Oakes demonstrates how the Lincoln administration, Congress, the War Department, and the slaves themselves worked in tandem from the very beginning of the war to attack slavery. Indeed, the Republican’s antislavery policy was based on the assumption that the slaves hated slavery and would take advantage of the war to claim their freedom. Hundreds of thousands did.
The Union attack on slavery began as early as May of 1861 with Major General Benjamin Butler’s contraband policy and continued with the passage of the two confiscation acts passed by Congress in 1861 and 1862, Lincoln’s Emancipation Proclamation, and the enlistment of black soldiers in the Union army. It culminated with the passage of the Thirteenth Amendment to the Constitution, which finally drove a stake through the heart of the institution.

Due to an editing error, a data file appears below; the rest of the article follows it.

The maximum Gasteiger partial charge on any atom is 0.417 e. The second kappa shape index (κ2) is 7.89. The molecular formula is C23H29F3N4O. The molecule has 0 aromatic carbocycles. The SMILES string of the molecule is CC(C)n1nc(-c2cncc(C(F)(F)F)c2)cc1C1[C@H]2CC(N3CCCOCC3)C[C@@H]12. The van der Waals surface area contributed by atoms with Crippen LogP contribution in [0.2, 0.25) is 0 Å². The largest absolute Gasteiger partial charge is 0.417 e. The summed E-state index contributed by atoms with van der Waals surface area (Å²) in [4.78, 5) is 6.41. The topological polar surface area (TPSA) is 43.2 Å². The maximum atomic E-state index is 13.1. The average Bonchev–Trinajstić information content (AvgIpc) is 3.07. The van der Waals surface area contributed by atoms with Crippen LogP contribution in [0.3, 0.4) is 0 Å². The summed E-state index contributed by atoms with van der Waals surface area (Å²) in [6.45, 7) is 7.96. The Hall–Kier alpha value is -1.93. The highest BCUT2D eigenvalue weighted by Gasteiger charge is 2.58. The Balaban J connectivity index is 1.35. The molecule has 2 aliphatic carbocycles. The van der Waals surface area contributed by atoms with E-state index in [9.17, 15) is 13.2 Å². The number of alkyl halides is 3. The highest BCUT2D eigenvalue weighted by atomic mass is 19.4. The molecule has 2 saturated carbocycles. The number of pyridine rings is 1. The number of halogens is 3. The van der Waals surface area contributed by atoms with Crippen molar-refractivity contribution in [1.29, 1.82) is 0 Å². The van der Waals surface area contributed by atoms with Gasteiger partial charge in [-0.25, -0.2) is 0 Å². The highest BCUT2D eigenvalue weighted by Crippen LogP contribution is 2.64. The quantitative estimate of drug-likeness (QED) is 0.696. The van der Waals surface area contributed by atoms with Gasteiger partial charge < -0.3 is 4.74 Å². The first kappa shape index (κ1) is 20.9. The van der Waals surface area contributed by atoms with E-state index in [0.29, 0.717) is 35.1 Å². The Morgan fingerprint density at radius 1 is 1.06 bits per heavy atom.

As noted above, Republicans had always believed that emancipation would occur first in the loyal slave states and that this dynamic would put pressure on the rebelling states. Oakes argues that in fact the reverse was the case. As Oakes notes, the loyal slave states resisted federal pressure against slavery rather than quickly surrendering to abolition. By 1862 Lincoln and the Republicans in Congress were losing patience with the loyal slave states and by 1863 the Union army was actively impressing slaves from loyal masters in these states and guaranteeing the freedom of enlistees from the loyal slave states, as well as that of their families.
When the war began, Republicans believed that slavery was inherently weak and that it would collapse under the twin pressures of voluntary emancipation in the loyal slave states and military emancipation in the Rebel states. But as Frederick Douglass observed, slavery was “the stomach” of the rebellion and indeed, it proved hard to overcome, especially once the South instituted a “counter-revolution of property” policy that was severe, violent, and bloody in response to the federal attack on slavery. Thus there were limits to what military emancipation could accomplish.